Saint Nicholas, the Real Santa Claus
By Nora V. Clemente-Arnaldo
I believe that there are still many out there who do not know the real Santa Claus. There is more to him than just “jingle bells, snow, gifts, big be-moustached fat man in red attire”.
The real Santa Claus is Saint Nicholas, patron saint of Russia, Greece and Sicily. He is also invoked in prayers by brides, unmarried women, sailors, prisoners, bankers, pawn brokers, travelers, fishermen, and.
As per account of Victor Parachin in the Messenger of Saint Anthony, Nicholas was born to wealthy parents in the ancient southeastern Turkish town of Patara in the district of Lycia. But when he was 13 years old, a plague struck Patara and took the lives of his parents. He was sent to live with his uncle who was the bishop of Patara. Being sole heir to the vast wealth of his parents, Nicholas resolved to use his wealth to help others. There are many stories or accounts of him giving away food, clothing and money to the needy. Such acts of compassion were done as anonymously as possible.
There is a popular story of Nicholas’ generosity in saving women from slavery. A widowed father who had been a noble man had fallen from riches to poverty. He had three marriageable daughters. The sad thing is that although they had many suitors, they could not marry because he could not provide them with a dowry of money or property. Now, the eldest daughter had a plan: to sell herself as a slave to be able to raise money for her sisters’ dowries. Nicholas, upon hearing the news, acted quickly and secretly under cover of darkness. He tossed a bag of gold through an open window of the elder daughter’s room. When he realized that the amount was just good for one, he returned the following night and tossed a second bag of gold through the open window. On the third night, he found all the windows were secured so he climbed up the roof and dropped the bag down the chimney. Thus we see pictures of Santa Claus depicting him on chimneys with gifts.
When the three sisters were able to marry, people in their community began to wonder that the family could come up with the money. However, the girls explained that they were beneficiaries of a generous soul. Who could that be? Of course, it was not long before the people discovered it was Nicholas who provided the money.
Living with his bishop-uncle gave Nicholas opportunities to help him at baptisms, weddings and funerals. He also joined his bishop-uncle’s visits to the sick, bringing food and medicine. Nicholas later studied for the priesthood and was ordained when he was only nineteen. Once, he made a pilgrimage to our Lord Jesus’ place of birth and ministry. On his way home from Jerusalem, the ship he was traveling on got caught in a storm and they were tossed like a cork among the giant waves, amidst the loud clapping of thunder, lightning and heavy downpour. Terrified, the sailors prayed on their knees and Nicholas joined them. After two days and two nights of “hell,” the sun shone on the third day and the ship remained afloat. The sailors found themselves near the harbor at Myra, in the same area where Nicholas had grown up. The sailors attributed their miraculous safety to the prayers offered by Nicholas. Because of that incident Nicholas would become the patron of sailors.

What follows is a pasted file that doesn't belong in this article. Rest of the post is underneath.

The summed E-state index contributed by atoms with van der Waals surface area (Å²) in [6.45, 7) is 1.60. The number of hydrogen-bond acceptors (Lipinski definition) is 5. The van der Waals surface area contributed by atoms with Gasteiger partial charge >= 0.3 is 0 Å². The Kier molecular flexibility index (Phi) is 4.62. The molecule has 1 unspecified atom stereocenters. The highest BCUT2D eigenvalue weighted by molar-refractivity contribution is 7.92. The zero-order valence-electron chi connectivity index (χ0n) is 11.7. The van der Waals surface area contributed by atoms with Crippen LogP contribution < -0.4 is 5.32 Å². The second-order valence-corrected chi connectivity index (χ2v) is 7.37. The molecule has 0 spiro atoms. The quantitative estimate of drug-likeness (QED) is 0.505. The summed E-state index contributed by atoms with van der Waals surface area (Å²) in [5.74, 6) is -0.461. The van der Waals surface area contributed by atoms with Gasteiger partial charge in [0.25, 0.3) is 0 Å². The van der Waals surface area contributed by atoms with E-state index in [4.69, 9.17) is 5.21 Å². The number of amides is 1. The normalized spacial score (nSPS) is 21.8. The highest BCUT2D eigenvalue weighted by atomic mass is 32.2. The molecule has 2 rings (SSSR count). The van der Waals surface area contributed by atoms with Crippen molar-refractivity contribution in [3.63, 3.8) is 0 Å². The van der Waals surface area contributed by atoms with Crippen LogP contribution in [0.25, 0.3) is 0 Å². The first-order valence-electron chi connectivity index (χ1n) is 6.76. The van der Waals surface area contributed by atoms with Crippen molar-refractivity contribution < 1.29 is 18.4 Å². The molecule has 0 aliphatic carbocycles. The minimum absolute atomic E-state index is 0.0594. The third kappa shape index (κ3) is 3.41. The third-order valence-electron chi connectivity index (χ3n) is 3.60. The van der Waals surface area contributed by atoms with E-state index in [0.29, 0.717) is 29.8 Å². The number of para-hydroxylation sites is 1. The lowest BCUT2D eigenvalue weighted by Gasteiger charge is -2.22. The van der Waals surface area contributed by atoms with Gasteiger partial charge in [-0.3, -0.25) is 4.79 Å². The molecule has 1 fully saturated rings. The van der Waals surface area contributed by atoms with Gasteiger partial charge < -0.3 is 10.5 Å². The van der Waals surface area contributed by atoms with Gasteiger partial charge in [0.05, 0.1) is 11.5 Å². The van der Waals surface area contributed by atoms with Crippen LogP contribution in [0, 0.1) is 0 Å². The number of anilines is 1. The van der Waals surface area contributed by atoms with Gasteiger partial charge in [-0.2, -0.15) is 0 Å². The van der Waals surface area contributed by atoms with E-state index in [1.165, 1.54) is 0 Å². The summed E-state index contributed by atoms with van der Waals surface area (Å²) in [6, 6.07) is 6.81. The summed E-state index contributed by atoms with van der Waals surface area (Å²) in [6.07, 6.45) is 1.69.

The Bishop of Myra
We see God’s inscrutable design in one incident in Saint Nicholas’ life. The bishop of Myra died and the priests could not agree on a new bishop. After some deliberation, the priests’ consensus was that the first worshipper who came for the morning prayers would be chosen as their new bishop. That morning, Nicholas woke up very early and walked three miles to the cathedral to thank God for delivering their ship from the storm. As that morning’s first worshipper, Nicholas became a bishop “by default,” and his protests over the decision proved futile.
Nicholas, the new bishop of Myra, continued to work on behalf of the poor, the suffering, and the oppressed. On one occasion, three men in Myra were wrongfully accused of a crime and sentenced to death by the governor who had been bribed. Upon learning of this injustice Nicholas immediately confronted the governor. The governor admitted his guilt, the innocence of the three men was upheld, and they were released. For this courageous and grace-filled intervention, Nicholas came to be regarded as patron saint of prisoners.
It is written in the Book of Saints that Saint Nicholas suffered for the faith under Diocletian, and he was present at the Council of Nice as an opponent of Arianism.
After a lifetime of service, Nicholas died in Myra on 6 December 343. He became a legendary figure. In the 11th century, Constantinople and the city of Myra were under Islamic control. So, on 9 May 1087, the Italian Christian traders carried the remains of Nicholas to a safe place in Bari, Italy where they are venerated up to the present.
A magnificent shrine was built around Nicholas’ remains with Pope Urban II present at the enshrining. Devotion to Saint Nicholas increased all over Europe.
How Saint Nicholas got the Name “ Santa Claus”
According to Victor Parachin, when the Dutch colonists came to the New World, they brought the tradition of Saint Nicholas with them. The Dutch referred to Saint Nicholas as “Sinter Claus”! When they lost control of Amsterdam to the British in the 17th century, “Sinter Claus” was Anglicized to “Santa Claus”.
Nowadays, Santa Claus has become such a secular figure not so much associated with God. But we know now that the real Santa Claus was originally an orphaned boy who became a priest and bishop, and used his wealth to help people in need, especially the children. It is this real image of Santa Claus that we should take inspiration from, not only during Christmas but all throughout the year.
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